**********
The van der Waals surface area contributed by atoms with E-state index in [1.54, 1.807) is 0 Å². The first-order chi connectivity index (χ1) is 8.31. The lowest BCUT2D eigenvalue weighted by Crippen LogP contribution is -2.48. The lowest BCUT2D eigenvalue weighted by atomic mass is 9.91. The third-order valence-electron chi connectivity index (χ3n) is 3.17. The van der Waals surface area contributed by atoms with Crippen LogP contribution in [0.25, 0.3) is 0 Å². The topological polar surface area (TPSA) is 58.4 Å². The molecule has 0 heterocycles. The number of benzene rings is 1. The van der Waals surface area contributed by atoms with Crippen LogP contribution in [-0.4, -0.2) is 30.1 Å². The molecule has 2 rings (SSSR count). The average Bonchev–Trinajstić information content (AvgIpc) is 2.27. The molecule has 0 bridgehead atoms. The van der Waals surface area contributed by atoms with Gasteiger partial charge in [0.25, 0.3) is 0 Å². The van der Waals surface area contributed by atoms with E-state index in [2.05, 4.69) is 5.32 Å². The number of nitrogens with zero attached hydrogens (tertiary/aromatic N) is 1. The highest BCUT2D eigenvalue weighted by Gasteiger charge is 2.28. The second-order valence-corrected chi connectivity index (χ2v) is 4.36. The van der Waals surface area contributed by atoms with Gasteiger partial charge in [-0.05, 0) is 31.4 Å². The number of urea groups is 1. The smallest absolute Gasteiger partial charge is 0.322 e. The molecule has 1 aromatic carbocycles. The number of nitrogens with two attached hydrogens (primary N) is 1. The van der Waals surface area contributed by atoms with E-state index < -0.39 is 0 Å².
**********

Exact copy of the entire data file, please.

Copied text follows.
The van der Waals surface area contributed by atoms with E-state index in [1.54, 1.807) is 0 Å². The first-order chi connectivity index (χ1) is 8.31. The lowest BCUT2D eigenvalue weighted by Crippen LogP contribution is -2.48. The lowest BCUT2D eigenvalue weighted by atomic mass is 9.91. The third-order valence-electron chi connectivity index (χ3n) is 3.17. The van der Waals surface area contributed by atoms with Crippen LogP contribution in [0.25, 0.3) is 0 Å². The topological polar surface area (TPSA) is 58.4 Å². The molecule has 0 heterocycles. The number of benzene rings is 1. The van der Waals surface area contributed by atoms with Crippen LogP contribution in [-0.4, -0.2) is 30.1 Å². The molecule has 2 rings (SSSR count). The average Bonchev–Trinajstić information content (AvgIpc) is 2.27. The molecule has 0 bridgehead atoms. The van der Waals surface area contributed by atoms with Gasteiger partial charge in [0.25, 0.3) is 0 Å². The van der Waals surface area contributed by atoms with E-state index in [2.05, 4.69) is 5.32 Å². The number of nitrogens with zero attached hydrogens (tertiary/aromatic N) is 1. The highest BCUT2D eigenvalue weighted by Gasteiger charge is 2.28. The second-order valence-corrected chi connectivity index (χ2v) is 4.36. The van der Waals surface area contributed by atoms with Gasteiger partial charge in [-0.05, 0) is 31.4 Å². The number of urea groups is 1. The smallest absolute Gasteiger partial charge is 0.322 e. The molecule has 1 aromatic carbocycles. The number of nitrogens with two attached hydrogens (primary N) is 1. The van der Waals surface area contributed by atoms with E-state index < -0.39 is 0 Å².